Book Review: John Singer Sargent – Figures and Landscapes
by Richard Ormond and Elaine Kilmurray
Yale University Press, 2017
This enormous undertaking, the assemblage of a catalogue raisonné for the complete paintings of the great John Singer Sargent, now comes to a grand end with Volume IX, Figures and Landscapes, 1914-1925, edited by Richard Ormond and Elaine Kilmurray for Yale University Press.
The project began a lifetime ago, when David McKibbin, the art librarian of the Boston Athenaeum, assembled as much information as he could find about Sargent’s artwork – the provenance, the whereabouts, and ownership of every painting. He fired off an endless stream of wheedling, cajoling, demanding, inquiring letters, and by the time of his death from stomach cancer in 1978, he’d amassed a grand and slightly ramshackle body of information, a work he handed over to Richard Ormond. The first volume of this series from Yale University Press appeared in 1998, and one magnificent volume after another has followed, charting Sargent’s career all the way to the beginning of the First World War, which is where this present volume finds him, painting in the Tyrol when violence erupts in Europe.
The volume has excursions to many places, including sultry Florida and the Canadian Rockies, but its two main arches are war and culture: Sargent’s determination to capture something of the World War in his art, and Sargent’s trip to America in 1916 in order to oversee the installation of his Triumph of Religion murals at the Boston Public Library (while staying at the storied Hotel Vendome). Since this volume also covers Sargent’s acceptance of a major new project to provide the murals for Boston’s Museum of Fine Arts in its new Beaux-Arts masterpiece on Huntington Avenue opened in 1909, no Bostonian fan of Sargent should be without it, particularly since here, as throughout the series, the in-depth essays collected on various aspects of Sargent’s work ask all the right questions and never fail to fascinate, as in “Mural-Related and Classical Studies, c. 1891-1920”:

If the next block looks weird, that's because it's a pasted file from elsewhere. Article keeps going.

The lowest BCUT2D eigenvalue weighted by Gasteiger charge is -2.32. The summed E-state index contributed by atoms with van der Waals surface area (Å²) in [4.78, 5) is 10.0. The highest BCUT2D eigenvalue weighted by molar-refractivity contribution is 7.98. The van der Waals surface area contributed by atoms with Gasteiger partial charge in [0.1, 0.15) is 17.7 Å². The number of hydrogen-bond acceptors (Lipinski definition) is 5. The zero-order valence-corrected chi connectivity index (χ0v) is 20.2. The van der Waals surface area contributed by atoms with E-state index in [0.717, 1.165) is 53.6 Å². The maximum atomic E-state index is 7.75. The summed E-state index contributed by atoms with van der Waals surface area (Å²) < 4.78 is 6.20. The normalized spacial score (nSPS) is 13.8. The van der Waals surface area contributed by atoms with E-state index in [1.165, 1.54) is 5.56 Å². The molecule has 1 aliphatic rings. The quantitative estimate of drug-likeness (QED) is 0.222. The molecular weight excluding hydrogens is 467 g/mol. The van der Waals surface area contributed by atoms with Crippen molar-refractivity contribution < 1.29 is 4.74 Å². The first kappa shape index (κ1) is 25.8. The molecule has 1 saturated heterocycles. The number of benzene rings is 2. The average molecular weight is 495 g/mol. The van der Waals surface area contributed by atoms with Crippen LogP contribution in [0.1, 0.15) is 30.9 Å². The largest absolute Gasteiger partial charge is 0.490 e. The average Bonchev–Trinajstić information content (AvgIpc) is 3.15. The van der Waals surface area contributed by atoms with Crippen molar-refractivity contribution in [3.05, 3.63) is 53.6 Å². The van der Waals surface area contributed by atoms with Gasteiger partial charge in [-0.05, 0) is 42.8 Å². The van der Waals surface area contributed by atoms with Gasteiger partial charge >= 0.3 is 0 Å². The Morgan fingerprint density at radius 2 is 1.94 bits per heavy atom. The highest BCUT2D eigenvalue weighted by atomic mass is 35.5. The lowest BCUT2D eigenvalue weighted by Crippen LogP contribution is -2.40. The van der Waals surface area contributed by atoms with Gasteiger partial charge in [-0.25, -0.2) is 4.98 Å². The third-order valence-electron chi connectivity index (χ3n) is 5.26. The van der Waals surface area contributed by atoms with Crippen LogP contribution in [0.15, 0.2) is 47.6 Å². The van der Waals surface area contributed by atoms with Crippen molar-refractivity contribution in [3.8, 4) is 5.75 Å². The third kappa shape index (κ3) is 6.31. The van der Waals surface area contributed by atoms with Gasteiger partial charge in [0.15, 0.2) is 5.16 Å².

The question is what prompted Sargent to take up classical subjects at this particular time. It is true that he could no longer travel to the continent to pain landscapes, as he had been doing every summer and autumn for many years, so he had time on his hands, and he was never afraid to strike out in new directions. Is it possible that the idea of decorations in the rotunda had already been discussed at that the artist was painting classical subjects to prepare himself in advance? Or was it the other way round, Sargent, inspired by this new subject matter, persuading the trustees of the Museum of Fine Arts to give him space to expand his ideas on a grandiose scale?
As with earlier volumes in this set, here every effort has been made to trace and often photograph the specific locations of Sargent’s various sketches and watercolors, and the inclusion of every Florentine portico or Venetian bridge only underscores how long ago the incredibly lifelike humans in those paintings have gone to their graves; it renders all the more affecting the many quick sketches of young soldiers napping in the sun in full combat kit, or the muscular black Florida fishermen and stevedores painted in languorous nudity.
That very element of immediate vulnerability is reversed and unbearably sharpened in Sargent’s 1919 masterpiece Gassed: The Dressing Station at Le Bac-du-Sud, on the Doullens – Arras Road, August 1918, which captures so much of the pointless pathos of the war that it has become rightfully iconic – and chillingly at odds with the painter’s sometimes impatiently clinical first reactions to his surroundings when he went to see the war:
“In this Somme country I have seen what I wanted, roads crammed with troops on the march. It is the finest spectacle the war affords, as far as I can make out, and I must try that for my picture. I have wasted a lot of time going to [the] front trenches. There is nothing to paint there – it is ugly and meagre & cramped, & one only sees one or two men.”
This final volume in the Complete Paintings is thickly populated with men, from formal paintings of the artist’s friends to daringly evocative portraits of naked Bostonian black men (his nude study of Thomas McKellar still retains the power to stun) to his faster and more impressionistic sketches of men in various states of unguarded relaxation. As with any catalog of Sargent’s later work, the paintings almost continuously surprise, both with their iconoclastic subject matter and their impressionistic execution. And now those later, last paintings take their place alongside the whole of the artist’s work at the far end of the wide, beguiling shelf holding this definitive edition of Sargent’s work. It’s an amazing accomplishment, for all that it’ll be a bit melancholy not to see a new volume every other year.